Link: http://dx.doi.org/10.1002/14651858.CD000951.pub2

Published: 31 May 2013

Evidence cookie says…

Low dose folic acid (≤ 7 mg/week) substantially reduces the likelihood of certain side-effects of methotrexate in patients with rheumatoid arthritis.

This appears to be very clinically significant – NNT of 7 for one patient not to withdraw from MTX therapy.

Low dose folic acid did not appear to reduce the effectiveness of MTX.

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Jul
12

Does zinc reduce the symptoms of the common cold?

Journal reference: Science M, Johnstone J, Roth DE, Guyatt G, Loeb M. Zinc for the treatment of the common cold: a systematic review and meta-analysis of randomized controlled trials. CMAJ 2012; 184(10): E551-E561

Link: http://dx.doi.org/10.1503/cmaj.111990

Published: 7 May 2012

Evidence cookie says…

Oral zinc reduces the duration of cold symptoms in adults, but at the cost of side-effects.

The evidence is of moderate grade strength – there is some major heterogeneity in the results between the included studies.

High doses of zinc (≥ 75 mg of ionised zinc per day), and zinc in the acetate formulation might be more effective.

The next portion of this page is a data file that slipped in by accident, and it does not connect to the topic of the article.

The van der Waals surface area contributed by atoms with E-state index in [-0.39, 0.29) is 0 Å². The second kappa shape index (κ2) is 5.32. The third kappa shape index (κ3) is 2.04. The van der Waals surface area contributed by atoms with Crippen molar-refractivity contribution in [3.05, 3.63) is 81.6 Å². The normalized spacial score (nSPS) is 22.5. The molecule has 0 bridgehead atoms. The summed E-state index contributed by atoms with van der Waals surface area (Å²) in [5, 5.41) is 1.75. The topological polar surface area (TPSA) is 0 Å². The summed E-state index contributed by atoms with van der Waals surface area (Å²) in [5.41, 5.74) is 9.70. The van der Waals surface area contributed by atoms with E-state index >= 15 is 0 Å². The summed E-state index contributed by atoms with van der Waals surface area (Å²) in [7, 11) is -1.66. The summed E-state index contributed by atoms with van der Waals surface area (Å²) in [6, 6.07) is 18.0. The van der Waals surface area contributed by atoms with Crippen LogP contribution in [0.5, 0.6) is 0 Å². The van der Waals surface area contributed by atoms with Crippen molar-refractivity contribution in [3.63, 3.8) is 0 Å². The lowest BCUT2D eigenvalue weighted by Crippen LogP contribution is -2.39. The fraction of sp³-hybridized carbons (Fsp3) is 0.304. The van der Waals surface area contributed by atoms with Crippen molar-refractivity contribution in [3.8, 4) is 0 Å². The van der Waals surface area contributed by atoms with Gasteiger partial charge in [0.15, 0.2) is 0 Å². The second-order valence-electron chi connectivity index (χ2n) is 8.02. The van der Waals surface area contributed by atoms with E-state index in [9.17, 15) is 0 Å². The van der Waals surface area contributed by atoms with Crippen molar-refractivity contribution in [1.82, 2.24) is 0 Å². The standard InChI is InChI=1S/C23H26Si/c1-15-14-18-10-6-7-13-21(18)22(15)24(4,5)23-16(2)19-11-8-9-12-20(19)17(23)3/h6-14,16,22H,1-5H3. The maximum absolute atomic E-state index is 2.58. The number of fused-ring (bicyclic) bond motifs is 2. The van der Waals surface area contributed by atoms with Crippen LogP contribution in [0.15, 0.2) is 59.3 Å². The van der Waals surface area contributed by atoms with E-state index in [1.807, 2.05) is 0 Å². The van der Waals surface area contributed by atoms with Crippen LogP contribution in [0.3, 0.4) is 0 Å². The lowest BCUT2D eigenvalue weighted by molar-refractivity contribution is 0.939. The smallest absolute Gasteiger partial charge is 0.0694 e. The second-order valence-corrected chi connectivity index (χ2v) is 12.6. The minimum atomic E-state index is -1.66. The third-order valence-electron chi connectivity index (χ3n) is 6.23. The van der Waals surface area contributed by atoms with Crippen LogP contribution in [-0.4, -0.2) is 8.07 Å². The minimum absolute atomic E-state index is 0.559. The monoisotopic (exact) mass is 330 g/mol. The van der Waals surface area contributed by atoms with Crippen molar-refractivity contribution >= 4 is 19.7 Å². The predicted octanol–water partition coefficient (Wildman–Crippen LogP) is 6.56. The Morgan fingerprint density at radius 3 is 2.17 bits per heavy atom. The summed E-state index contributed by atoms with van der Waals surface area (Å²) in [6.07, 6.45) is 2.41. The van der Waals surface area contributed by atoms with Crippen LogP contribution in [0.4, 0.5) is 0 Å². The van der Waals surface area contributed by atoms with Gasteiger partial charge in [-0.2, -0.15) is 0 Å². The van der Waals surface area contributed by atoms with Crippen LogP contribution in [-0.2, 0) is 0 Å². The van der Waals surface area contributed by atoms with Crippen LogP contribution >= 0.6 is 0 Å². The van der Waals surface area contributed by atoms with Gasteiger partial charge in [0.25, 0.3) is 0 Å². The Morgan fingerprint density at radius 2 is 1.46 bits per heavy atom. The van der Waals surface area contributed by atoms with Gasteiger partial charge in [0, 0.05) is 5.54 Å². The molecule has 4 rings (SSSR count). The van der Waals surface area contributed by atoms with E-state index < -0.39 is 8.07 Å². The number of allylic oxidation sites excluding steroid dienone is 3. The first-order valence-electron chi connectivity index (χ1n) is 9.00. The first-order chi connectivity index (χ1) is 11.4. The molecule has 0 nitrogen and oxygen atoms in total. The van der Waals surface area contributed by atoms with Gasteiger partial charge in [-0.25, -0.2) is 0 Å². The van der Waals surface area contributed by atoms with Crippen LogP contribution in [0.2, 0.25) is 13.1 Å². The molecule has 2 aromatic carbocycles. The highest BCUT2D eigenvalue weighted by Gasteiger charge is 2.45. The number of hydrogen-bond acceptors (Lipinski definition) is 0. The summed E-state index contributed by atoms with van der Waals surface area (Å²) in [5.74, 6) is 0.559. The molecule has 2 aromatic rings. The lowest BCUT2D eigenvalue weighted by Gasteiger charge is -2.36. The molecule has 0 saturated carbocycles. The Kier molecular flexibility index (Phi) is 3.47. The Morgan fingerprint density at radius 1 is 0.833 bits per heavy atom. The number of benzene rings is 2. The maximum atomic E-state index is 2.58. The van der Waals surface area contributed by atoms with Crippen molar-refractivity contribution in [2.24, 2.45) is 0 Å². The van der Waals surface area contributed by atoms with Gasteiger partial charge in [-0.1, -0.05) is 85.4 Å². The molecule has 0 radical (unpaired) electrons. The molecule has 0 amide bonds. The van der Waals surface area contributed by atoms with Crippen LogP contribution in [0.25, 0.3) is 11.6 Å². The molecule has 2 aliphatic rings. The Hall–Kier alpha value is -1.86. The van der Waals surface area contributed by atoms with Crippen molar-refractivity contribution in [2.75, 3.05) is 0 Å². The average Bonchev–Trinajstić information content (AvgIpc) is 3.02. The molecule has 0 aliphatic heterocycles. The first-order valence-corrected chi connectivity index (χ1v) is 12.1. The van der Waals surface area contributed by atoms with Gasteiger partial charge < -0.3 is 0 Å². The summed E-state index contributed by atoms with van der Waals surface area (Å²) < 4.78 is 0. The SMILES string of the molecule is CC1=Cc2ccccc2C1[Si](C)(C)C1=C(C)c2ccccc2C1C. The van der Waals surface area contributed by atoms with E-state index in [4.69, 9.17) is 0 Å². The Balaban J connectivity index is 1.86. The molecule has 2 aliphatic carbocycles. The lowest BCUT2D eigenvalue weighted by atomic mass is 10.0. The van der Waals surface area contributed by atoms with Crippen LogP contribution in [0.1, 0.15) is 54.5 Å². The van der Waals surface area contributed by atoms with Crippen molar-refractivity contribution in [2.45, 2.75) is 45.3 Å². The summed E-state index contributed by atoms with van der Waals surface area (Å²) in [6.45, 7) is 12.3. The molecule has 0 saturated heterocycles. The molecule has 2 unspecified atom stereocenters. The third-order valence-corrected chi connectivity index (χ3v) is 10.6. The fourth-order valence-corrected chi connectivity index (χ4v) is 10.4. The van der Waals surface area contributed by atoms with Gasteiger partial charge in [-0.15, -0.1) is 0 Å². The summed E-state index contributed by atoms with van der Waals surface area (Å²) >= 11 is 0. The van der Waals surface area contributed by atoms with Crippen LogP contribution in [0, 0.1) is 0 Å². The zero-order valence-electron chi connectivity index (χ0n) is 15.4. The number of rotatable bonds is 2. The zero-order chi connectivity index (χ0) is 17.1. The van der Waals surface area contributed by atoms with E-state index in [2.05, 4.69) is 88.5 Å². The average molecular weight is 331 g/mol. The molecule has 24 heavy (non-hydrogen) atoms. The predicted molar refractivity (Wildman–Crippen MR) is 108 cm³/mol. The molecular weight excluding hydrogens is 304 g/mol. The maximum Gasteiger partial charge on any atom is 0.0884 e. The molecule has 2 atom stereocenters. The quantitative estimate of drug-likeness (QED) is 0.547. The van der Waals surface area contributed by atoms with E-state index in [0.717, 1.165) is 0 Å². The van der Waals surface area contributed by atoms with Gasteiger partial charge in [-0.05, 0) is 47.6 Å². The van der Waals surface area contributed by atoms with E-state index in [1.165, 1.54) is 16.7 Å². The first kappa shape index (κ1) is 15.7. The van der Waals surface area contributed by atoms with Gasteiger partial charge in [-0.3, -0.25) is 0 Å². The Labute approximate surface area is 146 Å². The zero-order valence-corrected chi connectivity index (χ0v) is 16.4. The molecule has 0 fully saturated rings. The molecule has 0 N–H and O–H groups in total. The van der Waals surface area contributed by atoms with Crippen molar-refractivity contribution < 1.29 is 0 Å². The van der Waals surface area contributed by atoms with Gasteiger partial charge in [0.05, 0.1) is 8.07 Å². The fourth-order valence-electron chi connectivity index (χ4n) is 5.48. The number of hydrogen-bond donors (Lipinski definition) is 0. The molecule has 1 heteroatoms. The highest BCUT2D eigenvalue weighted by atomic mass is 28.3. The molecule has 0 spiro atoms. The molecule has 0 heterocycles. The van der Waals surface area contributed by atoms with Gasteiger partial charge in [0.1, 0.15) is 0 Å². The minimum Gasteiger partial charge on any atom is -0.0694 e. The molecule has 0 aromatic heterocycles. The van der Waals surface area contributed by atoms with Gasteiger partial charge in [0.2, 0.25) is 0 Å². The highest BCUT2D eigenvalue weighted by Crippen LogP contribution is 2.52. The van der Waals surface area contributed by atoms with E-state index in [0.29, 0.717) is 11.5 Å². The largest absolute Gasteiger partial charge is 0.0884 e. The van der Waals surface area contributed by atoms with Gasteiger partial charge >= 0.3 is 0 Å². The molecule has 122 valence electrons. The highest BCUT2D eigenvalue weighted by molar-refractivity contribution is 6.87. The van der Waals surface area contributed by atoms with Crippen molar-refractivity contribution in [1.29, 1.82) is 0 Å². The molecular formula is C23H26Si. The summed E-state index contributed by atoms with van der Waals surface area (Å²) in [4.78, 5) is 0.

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May
24

Is yoghurt helpful for antibiotic-associated diarrhoea?

Journal reference: Conway S, Hart A, Clark A, Harvey I. Does eating yogurt prevent antibiotic-associated diarrhoea? A placebo-controlled randomised controlled trial in general practice. British Journal of General Practice 2007; 57(545): 953-959

Link: http://dx.doi.org/10.3399/096016407782604811

Published: 1 December 2007

Evidence cookie says…

Yoghurt eaters in this study might have suffered less antibiotic-associated diarrhoea as compared to those who ate no yoghurt.

This evidence, however, is weak and no firm conclusions can be made.

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Mar
15

Do calcium supplements increase the risk of myocardial infarction?

Journal reference: Bolland M, Avenell A, Baron JA, Grey A, MacLennan GS, Gamble GD, Reid IR. Effect of calcium supplements on risk of myocardial infarction and cardiovascular events: meta-analysis. BMJ 2010; 341: c3691

Link: http://dx.doi.org/10.1136/bmj.c3691

Published: 30 July 2010

Evidence cookie says…

Calcium supplements may increase the risk of myocardial infarction, but, there is substantial uncertainty in the estimate.